Above: Trailer for 'Rudzienko.'
Artist Sharon Lockhart, a faculty member of the School of Art’s Program in Photography and Media, was recently featured in The New York Times. The article is an in-depth exploration of Lockhart’s work and career, focusing on her most recent film, Rudzienko, which investigates how girls who have been labeled difficult or unmanageable express their thoughts and feelings.
Lockhart combines documentary and staged elements in her ethnographic approach to her photography and films. Though she has said that she is an artist and not a politician, Lockhart’s work is concerned with social subjects and working class people. For her work, she has been awarded a Guggenheim fellowship, a Rockefeller fellowship, and a Radcliffe-Harvard Film Study Center Fellowship, during which she completed her film, Lunch Break (2008).
In 2009, Lockhart went to Poland to gather ideas for her next film when she happened upon a courtyard where children were playing. She was drawn to the imagination and inventiveness of the children's play, but she was especially drawn to a young girl, Milena Slowinska, who was undoubtedly the leader of the group. She continued to work with the kids and film them while they played, and from this collaboration came Lockhart's 2009 film, Pódworka, which means "courtyard" in Polish.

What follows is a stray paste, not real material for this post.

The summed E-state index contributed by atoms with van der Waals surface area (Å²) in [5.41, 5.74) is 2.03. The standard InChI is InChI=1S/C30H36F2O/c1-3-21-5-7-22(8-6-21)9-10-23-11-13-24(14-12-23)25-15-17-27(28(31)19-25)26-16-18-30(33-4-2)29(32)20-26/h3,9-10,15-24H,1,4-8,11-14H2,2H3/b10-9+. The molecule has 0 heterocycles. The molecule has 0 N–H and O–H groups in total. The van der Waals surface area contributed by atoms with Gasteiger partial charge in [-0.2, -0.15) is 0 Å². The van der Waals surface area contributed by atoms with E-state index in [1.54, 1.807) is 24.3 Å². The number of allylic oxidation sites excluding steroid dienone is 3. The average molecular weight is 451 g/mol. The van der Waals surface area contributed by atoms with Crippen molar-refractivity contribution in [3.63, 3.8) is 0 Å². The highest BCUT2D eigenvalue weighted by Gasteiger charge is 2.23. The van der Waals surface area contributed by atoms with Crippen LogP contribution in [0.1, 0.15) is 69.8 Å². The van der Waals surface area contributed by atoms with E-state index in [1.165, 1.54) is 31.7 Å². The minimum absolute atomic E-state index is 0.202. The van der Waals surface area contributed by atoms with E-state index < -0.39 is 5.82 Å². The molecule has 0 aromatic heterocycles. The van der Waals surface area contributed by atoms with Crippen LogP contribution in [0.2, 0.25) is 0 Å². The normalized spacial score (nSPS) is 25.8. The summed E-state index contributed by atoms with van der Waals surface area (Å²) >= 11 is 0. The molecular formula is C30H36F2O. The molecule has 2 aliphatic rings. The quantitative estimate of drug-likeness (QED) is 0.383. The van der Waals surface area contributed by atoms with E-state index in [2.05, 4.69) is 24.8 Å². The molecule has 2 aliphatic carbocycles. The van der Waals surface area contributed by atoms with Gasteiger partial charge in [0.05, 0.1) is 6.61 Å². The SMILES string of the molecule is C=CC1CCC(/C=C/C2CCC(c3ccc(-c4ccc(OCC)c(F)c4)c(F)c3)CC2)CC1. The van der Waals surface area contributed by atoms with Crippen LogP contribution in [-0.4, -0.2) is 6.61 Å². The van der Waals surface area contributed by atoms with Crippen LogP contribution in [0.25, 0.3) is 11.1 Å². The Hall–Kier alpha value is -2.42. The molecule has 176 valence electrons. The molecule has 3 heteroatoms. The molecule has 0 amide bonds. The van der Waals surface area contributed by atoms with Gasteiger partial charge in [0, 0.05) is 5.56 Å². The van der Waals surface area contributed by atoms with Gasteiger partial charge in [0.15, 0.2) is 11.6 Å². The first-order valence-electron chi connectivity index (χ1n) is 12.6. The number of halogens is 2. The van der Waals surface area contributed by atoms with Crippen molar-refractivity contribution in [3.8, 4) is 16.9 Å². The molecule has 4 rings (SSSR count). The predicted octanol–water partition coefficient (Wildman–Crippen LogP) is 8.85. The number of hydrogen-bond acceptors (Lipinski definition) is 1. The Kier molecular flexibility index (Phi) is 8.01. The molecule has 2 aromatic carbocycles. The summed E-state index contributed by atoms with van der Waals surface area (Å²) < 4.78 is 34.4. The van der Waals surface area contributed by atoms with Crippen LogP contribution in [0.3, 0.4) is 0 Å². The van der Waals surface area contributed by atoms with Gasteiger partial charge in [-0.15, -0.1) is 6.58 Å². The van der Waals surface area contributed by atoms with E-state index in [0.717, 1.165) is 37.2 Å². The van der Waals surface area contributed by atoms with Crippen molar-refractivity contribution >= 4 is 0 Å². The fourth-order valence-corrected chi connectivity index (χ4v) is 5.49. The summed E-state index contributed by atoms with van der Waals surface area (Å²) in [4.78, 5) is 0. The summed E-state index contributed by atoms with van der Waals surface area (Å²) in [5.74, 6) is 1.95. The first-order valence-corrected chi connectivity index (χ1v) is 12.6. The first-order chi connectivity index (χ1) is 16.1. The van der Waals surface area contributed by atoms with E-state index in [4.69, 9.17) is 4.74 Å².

In the seven years following that encounter, Lockhart has gone back to Poland more than 15 times, developing a friendship with Slowinska, who was living at the Youth Center for Socio-Therapy in Rudzienko, Poland, before recently going to live with her grandmother. It was through Slowinska that Lockhart was able to meet the group of girls, also from the the youth center, who would be the focus of Rudzienko.
During the filming process, Lockhart hosted a retreat for the girls for the last two summers. The retreat was on a farm, and Lockhart brought in a movement therapist, a theater director, a philosopher and curator to hold creative workshops to help Slowinska and her friends find their voices to share their stories. Over the course of their time together, the girls and Lockhart have formed strong friendships, despite the language barrier.
One of the girls, Paulina Mroczek, told The Times, “We could say just about anything to her.” Another one of the girls, Natalia Skoroch, explained the process of filming with Lockhart. “When she wanted us to talk, Sharonka would just throw out a subject, like friendship, God or family, and then leave us alone while she was filming it,” she said.
Lockhart plans to get the same group of girls back together this summer for another workshop. “It’s like running a camp in another country where you don’t speak the language, and it’s all because of this kid you met that you really like,” said Lockhart the interview.
Rudzienko is currently playing at the Arts Club of Chicago through Aug. 13, along with an exhibition of Lockhart's photographs.